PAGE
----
Be careful, however, that the exercise of your rights does not become a stumbling block to the weak. (1 Cor. 8:9)
Here’s a question as we near the month of July: Is America’s Declaration of Independence a statement of humanity’s “inalienable rights” or its “unalienable rights”? Historians disagree on the original wording, but since the terms are synonymous, the fate of the republic is not exactly in jeopardy. Still, let the record show that when I memorized those opening lines in the fifth grade, the word was definitely “inalienable.”
(Canadians are not burdened with this question in their Charter of Rights and Freedoms, but happy Canada Day to you anyway as you celebrate in July as well.)
In his first letter to the Corinthians, Paul also addressed the matter of rights. The subject was meat offered to idols. Idolatry was rampant in Corinth, where it was quite common for food presented to the Greek gods to then be served at a banquet at the pagan temple or sold in a meat market. Christians were divided over the question of whether such food was spiritually tainted.
Paul’s answer is instructive for all who grapple with issues of Christian liberty today. If eating it, he asked, causes a brother to stumble—a fellow Christian who might follow your example even though his conscience isn’t clear—is it worth the price of a steak to put a spiritual obstacle course before your brother? The issue, as Paul saw it, was not really liberty at all, but love.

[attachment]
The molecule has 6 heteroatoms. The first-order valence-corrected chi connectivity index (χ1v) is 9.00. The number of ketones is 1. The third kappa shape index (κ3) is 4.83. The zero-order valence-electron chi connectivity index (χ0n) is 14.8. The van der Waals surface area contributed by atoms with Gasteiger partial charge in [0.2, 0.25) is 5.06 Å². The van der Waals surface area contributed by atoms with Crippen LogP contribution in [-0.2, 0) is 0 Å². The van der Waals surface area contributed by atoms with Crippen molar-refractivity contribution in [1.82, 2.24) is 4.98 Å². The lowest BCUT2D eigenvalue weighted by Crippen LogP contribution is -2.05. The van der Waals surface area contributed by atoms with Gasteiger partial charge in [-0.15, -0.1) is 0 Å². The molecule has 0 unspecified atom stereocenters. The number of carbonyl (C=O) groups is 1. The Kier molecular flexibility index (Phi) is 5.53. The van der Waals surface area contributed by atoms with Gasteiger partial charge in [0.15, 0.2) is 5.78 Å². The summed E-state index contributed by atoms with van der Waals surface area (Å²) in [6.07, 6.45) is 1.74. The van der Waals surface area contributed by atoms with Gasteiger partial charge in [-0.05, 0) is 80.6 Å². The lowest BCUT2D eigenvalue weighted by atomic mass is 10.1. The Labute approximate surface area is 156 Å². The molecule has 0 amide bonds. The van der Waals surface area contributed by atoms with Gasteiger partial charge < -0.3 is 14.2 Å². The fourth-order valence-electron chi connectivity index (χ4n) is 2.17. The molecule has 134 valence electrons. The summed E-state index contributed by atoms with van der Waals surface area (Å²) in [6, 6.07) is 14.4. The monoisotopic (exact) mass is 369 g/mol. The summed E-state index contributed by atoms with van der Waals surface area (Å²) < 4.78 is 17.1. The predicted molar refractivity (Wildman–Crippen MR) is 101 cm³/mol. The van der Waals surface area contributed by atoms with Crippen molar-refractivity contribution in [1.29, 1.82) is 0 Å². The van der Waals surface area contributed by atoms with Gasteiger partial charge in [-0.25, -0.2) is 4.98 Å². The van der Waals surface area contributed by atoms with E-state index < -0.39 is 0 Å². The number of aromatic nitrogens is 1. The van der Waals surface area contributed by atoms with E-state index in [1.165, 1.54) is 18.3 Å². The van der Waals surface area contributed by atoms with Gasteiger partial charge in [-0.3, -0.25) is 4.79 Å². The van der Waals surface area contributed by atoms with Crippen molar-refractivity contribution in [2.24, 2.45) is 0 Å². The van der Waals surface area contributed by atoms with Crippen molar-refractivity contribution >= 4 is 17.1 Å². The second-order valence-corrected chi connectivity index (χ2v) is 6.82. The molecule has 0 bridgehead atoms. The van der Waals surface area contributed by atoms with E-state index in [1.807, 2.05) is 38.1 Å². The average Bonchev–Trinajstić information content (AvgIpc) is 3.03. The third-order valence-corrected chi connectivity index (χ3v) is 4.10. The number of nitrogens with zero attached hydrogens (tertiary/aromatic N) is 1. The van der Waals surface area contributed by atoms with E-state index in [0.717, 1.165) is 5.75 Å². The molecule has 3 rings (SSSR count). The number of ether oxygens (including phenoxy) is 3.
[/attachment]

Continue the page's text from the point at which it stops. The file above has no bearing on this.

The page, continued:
Perhaps it still is.
Read 1 Corinthians 8 in the light of 1 Corinthians 13.
Bob Black is an emeritus professor of religion at Southern Wesleyan University. Along with Keith Drury, he coauthored the denominational history, The Story of The Wesleyan Church.
© 2022 Wesleyan Publishing House. Reprinted from Light from the Word. Used by permission. Scriptures taken from the Holy Bible, New International Version®, NIV®.